Overall, running slightly ahead of the events to come, I find New Wave to be The Auteurs' finest moment — Luke Haines' image and style is already fully fleshed out, the individual songs are all written at the top of his abilities, and the balance between the Sixties, the Eighties, and the Nine­ties in the arrangements and atmospheres is dang near perfect. And yes, the album is anything but flashy, and quite prone to disappearing in the cracks of the floorboards of time, so all the more reason to join me in a big juicy thumbs up here.

Check "New Wave" (CD) on Amazon
Check "New Wave" (MP3) on Amazon


  1. Hey, the Kinks had a song called 'Starstruck' too !

  2. Lovely review, George! I myself can never be too objective when writing about Haines (and particularly about New Wave, an album I love in an almost unnatural way). I'm a fan, and I'm actually going to London to see him do North Sea Scrolls this Thursday in St Pancras Church. New Wave was, handily, my introduction to Haines, and I was immediately blown away by the lush onslaught of brilliant melodies and that sinister vocal tone. Every song an absolute winner, and don't forget the fantastic hidden track, "Subculture". When it comes to this man, I like to quote a British critic who once wrote: “Listening to a Haines record is like being kidnapped by a masked hostile fiend only to find out they are taking you to the seaside for ice cream and tea”. Perfect description, really.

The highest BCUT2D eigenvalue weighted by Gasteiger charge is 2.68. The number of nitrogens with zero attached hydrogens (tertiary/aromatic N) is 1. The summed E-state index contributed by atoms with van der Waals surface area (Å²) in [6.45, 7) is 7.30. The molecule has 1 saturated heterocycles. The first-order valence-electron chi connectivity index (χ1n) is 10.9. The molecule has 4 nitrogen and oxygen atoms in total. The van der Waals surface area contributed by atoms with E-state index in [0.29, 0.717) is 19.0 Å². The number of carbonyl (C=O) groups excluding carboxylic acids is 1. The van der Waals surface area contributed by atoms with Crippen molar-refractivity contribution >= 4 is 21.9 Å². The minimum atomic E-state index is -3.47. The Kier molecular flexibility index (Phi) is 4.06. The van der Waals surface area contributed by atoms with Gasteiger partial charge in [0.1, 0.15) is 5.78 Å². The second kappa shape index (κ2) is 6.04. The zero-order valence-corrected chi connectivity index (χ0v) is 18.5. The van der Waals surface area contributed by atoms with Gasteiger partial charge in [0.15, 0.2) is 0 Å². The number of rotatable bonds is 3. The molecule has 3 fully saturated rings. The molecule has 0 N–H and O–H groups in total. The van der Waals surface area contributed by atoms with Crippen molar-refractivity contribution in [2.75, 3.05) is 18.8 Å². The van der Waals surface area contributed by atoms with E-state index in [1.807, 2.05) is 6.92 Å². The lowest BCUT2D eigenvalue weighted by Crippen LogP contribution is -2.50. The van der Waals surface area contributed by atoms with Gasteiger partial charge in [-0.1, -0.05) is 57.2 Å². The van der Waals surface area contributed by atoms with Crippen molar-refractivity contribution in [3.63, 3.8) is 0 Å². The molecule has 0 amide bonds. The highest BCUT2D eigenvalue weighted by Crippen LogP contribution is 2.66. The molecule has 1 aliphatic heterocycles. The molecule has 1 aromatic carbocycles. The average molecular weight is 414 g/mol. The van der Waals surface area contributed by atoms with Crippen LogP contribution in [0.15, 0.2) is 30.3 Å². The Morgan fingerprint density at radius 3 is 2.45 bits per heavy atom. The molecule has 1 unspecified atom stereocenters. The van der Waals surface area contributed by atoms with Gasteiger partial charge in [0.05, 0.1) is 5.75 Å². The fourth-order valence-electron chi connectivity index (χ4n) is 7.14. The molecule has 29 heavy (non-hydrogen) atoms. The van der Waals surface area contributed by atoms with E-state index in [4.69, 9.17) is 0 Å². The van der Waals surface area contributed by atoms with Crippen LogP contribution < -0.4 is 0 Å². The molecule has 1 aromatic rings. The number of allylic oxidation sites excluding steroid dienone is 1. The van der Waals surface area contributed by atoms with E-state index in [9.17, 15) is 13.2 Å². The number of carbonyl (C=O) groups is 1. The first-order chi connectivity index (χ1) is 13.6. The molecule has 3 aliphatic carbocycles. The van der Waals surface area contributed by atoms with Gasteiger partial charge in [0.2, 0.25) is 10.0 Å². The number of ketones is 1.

3. Speaking of "the cellist", here is an interesting appearance by him: .